Baleage is ensiled at 40 to 60 percent moisture, while dry hay commonly is stored below 20 percent moisture and silage above 65 percent, explains Kim Mullenix, beef cattle systems extension specialist with Auburn University in its Timely Information animal sciences series. Its use is becoming more widespread as producers strive for higher quality forage and cut down wilting time.
It is important to know each herd’s nutrient requirements before deciding to feed baleage as it could provide an opportunity to reduce other supplemental feeds. Mullenix provides an example of research showing that annual ryegrass harvested as baleage at boot stage ranged from 60 to 65 percent total digestible nutrients (TDN) with 10 to 16 percent crude protein (CP). Ideal for cow-calf operations, Mullenix recommends forage testing to ensure that the herd’s daily nutrient requirements are being met and provide additional supplementation if needed.
Quality and quantity
“The stage of plant maturity at harvest is the single largest factor affecting the feeding value of baleage. The nutritional quality of baleage will only be as good as the starting product,” Mullenix says.
Though harvest timing is important, the storage process has just as much impact on quality. Mullenix notes that bales with moistures between 40 and 60 percent require at least six layers of plastic to provide a stable product and minimize storage losses.
The amount of feed cattle consume on a dry matter basis is important to consider in order to develop a nutrition plan. Factors such as animal weight, stage of production, forage quality, and the environment all affect dry matter intake.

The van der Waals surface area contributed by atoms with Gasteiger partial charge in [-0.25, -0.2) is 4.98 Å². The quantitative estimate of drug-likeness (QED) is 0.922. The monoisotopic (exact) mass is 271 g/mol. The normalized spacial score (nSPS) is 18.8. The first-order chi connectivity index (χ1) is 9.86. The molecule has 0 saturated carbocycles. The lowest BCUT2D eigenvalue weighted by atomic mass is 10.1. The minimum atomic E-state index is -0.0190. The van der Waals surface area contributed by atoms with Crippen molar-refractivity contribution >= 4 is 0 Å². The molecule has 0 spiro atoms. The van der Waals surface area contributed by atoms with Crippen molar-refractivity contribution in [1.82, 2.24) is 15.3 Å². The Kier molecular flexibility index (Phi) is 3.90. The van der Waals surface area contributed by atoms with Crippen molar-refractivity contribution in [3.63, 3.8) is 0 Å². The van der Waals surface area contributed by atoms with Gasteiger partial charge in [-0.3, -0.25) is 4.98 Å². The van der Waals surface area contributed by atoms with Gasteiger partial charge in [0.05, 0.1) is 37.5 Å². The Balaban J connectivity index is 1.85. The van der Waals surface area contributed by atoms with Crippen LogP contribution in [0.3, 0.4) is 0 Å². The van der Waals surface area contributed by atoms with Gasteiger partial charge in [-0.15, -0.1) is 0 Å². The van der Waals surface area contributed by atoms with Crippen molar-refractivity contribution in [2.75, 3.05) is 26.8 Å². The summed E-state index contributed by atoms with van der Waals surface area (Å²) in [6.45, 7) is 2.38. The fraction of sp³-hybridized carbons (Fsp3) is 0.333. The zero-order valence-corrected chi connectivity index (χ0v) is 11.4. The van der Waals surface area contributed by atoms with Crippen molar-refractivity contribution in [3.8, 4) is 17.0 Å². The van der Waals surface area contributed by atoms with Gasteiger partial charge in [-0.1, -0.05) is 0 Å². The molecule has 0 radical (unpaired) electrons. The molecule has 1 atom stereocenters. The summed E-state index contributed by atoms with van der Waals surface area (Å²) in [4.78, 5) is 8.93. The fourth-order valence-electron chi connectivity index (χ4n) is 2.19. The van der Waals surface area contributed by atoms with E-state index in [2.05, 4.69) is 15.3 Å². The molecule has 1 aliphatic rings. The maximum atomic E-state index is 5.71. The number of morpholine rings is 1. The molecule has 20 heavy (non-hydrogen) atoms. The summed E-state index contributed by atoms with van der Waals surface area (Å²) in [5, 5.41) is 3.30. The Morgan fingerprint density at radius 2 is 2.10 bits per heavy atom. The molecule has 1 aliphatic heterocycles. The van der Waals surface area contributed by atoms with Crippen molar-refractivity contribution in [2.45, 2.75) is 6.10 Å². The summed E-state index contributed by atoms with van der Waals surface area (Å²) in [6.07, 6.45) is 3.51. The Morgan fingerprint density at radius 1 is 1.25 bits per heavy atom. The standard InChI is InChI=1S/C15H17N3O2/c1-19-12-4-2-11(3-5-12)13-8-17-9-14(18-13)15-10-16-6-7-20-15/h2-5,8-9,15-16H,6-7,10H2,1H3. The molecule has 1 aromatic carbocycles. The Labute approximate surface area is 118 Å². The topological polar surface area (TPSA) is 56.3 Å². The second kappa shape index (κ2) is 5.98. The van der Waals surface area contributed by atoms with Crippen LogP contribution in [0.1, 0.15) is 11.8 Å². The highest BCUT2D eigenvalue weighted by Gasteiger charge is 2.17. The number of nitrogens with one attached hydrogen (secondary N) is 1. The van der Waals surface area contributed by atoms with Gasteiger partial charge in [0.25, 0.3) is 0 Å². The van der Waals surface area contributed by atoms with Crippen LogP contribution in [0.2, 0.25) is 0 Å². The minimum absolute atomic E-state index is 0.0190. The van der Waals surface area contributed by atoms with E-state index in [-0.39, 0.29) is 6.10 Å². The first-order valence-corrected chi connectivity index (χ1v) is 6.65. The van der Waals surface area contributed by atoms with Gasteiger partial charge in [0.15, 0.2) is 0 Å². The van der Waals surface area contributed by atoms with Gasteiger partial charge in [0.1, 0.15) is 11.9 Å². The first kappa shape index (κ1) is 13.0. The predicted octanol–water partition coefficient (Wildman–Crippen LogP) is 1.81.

Mullenix notes that the average mature cow will consume about 2.5 percent of its weight in dry matter (DM) per day. Because of this, if producers plan on using baleage, more baleage by weight will be needed to satisfy the same group of animals than if dry hay is fed, she adds. The following example shows how much feed is required for a 1,200-pound brood cow in both scenarios.
Additives and spoilage
There are a number of inoculant products on the market to help preserve high-moisture feeds. “They do not add additional pounds of total digestible nutrients or crude protein, and cannot be used to mask the effects of harvesting over-mature forage. Additives mainly work to rapidly drop the pH within the bale, which promotes fermentation and preservation of the dry matter and nutrients present,” Mullenix says.
Throughout the fermentation process, potentially life-threatening bacteria such as Listeria monocytogenes and Clostridium botulinum can thrive in the warm, moist environment. Mullenix warns that spoilage can occur due to high moisture (over 65 percent), soil or manure contamination, improper sealing, and high pH. Warning signs include dark black or brown bales, wet or slimy feed, a rancid smell, and animals refusing to eat.
Mullenix recommends calling a veterinarian immediately if cattle appear disorientated or continuously salivate, as these can be signs of an impaired nervous system or brain inflammation caused by botulism.
“Some mold on the surface of bales is often seen,” Mullenix notes. “Tightly wrapping bales will help decrease the amount of mold occurrence.”
Feeding enough baleage to ensure the feed is completely consumed within two days, or one in the summer months, can minimize bale spoilage. Feeding in cone- or ring-type feeders, cradles, or on trailers helps reduce wastage. Baleage can also be chopped to use in mixed rations. Mullenix reminds producers that starting young or growing cattle on a baleage diet will require an adjustment period, as with any other new ration.